SP+, a parking management services provider, late last week announced that 17 of its facilities in the United States had been breached and hackers may have made off with an unspecified number of payment card numbers.
In a statement, the company said it was notified on Nov. 3 by a payment processor that hackers had used the processor’s remote management tool to access computers at SP+ facilities in Chicago, Evanston, Ill., Cleveland, Philadelphia and Seattle.
“The unauthorized person used the remote access tool to install malware that searched for payment card data that was being routed through the computers that accept payments made at the parking facilities,” SP+ said in its statement.
The malware was able to sniff out cardholder information such as the customer’s name, card number, expiration date and verification code, SP+ said.
“Though SP+ does not have sufficient information to identify whether any specific cards were taken or to mail notification letters to the potentially affected cardholders, SP+ wanted to let its customers know about this incident as soon as it could,” SP+ said.
The breach dates back to April 14 at its Seattle location, and then again on Sept. 29 at its Chicago locations, Oct. 6 at one other Chicago facility, and Oct. 8 in Evanston, Cleveland and Philadelphia.
SP+ said it has cleaned the malware from its servers and that it has required the vendor implement two-factor authentication as a precaution. The company said its payment processor is working with credit card companies and banks, providing them with the affected credit card numbers so that cardholders may be notified.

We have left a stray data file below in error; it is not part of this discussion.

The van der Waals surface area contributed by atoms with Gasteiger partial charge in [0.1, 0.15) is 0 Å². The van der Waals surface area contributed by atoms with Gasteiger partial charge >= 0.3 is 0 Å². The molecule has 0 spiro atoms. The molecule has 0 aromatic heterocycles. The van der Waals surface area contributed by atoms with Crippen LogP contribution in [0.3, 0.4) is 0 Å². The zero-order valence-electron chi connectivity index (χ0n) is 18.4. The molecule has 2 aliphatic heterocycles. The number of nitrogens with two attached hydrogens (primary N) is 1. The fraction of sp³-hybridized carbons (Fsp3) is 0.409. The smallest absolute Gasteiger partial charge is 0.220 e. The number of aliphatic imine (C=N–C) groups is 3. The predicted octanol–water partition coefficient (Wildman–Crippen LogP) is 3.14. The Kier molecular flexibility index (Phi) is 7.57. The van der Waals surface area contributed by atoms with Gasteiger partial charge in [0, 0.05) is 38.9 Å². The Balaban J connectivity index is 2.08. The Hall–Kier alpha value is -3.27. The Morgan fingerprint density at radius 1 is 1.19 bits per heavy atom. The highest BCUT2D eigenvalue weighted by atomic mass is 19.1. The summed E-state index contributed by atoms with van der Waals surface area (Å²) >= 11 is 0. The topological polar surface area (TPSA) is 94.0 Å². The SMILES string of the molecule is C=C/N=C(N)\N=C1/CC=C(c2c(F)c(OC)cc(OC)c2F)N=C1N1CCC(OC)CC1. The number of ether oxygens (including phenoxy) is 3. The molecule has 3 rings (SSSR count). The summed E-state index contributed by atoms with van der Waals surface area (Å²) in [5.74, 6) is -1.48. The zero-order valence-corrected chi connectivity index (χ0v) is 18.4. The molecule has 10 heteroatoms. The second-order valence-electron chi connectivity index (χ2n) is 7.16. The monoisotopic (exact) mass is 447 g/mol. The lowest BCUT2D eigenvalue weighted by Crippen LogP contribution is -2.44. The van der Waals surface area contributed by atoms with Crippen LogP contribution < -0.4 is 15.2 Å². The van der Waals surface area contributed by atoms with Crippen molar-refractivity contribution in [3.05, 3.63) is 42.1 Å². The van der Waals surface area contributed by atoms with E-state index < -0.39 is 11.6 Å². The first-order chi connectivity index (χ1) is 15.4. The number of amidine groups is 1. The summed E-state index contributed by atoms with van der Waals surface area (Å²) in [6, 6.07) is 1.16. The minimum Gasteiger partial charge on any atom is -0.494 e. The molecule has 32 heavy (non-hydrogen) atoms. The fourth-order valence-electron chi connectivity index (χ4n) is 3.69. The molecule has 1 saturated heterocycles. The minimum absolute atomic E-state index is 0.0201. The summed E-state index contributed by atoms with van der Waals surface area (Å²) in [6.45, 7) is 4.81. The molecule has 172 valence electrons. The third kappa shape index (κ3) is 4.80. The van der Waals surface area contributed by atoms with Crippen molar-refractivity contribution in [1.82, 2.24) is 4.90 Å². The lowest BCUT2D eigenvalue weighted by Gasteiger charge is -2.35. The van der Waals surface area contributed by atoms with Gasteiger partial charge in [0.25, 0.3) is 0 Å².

While SP+ has not identified the type of malware used in the breach, point of sale malware is characterized by its ability to search for payment card data. PoS malware was used in a number of breaches this year, including Home Depot, Target and others.
Point of sale malware can sit in memory and snags payment card data before it is encrypted and sent to the payment processor. Also known as RAM scraping malware, families such as Dexter and Backoff have been implicated in a number of attacks.
Researchers at Kaspersky Lab earlier this year published data captured from two Backoff malware command and control servers sinkholed by the company. In two days, 100 infected systems, including popular restaurant and liquor store chains and a large freight shipping company tried to contact the servers, meaning they were compromised.